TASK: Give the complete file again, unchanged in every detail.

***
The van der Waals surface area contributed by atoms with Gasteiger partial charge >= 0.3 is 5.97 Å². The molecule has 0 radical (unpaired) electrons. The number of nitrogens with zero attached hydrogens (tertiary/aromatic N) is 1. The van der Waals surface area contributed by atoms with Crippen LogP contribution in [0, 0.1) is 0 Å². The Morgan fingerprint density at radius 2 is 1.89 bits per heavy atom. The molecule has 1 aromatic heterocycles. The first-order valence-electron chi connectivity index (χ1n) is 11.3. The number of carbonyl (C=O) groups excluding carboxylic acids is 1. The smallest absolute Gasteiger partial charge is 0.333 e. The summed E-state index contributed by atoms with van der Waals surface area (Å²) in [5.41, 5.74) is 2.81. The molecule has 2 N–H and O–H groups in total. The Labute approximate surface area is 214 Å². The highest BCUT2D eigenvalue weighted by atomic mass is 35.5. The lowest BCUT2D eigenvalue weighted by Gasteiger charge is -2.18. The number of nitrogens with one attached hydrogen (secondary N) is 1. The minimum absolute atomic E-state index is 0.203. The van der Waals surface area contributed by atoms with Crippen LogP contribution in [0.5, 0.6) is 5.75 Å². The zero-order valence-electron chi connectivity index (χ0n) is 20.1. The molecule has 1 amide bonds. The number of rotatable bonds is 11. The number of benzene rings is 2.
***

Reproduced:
The van der Waals surface area contributed by atoms with Gasteiger partial charge >= 0.3 is 5.97 Å². The molecule has 0 radical (unpaired) electrons. The number of nitrogens with zero attached hydrogens (tertiary/aromatic N) is 1. The van der Waals surface area contributed by atoms with Crippen LogP contribution in [0, 0.1) is 0 Å². The Morgan fingerprint density at radius 2 is 1.89 bits per heavy atom. The molecule has 1 aromatic heterocycles. The first-order valence-electron chi connectivity index (χ1n) is 11.3. The number of carbonyl (C=O) groups excluding carboxylic acids is 1. The smallest absolute Gasteiger partial charge is 0.333 e. The summed E-state index contributed by atoms with van der Waals surface area (Å²) in [5.41, 5.74) is 2.81. The molecule has 2 N–H and O–H groups in total. The Labute approximate surface area is 214 Å². The highest BCUT2D eigenvalue weighted by atomic mass is 35.5. The lowest BCUT2D eigenvalue weighted by Gasteiger charge is -2.18. The number of nitrogens with one attached hydrogen (secondary N) is 1. The minimum absolute atomic E-state index is 0.203. The van der Waals surface area contributed by atoms with Crippen LogP contribution in [0.5, 0.6) is 5.75 Å². The zero-order valence-electron chi connectivity index (χ0n) is 20.1. The molecule has 1 amide bonds. The number of rotatable bonds is 11. The number of benzene rings is 2.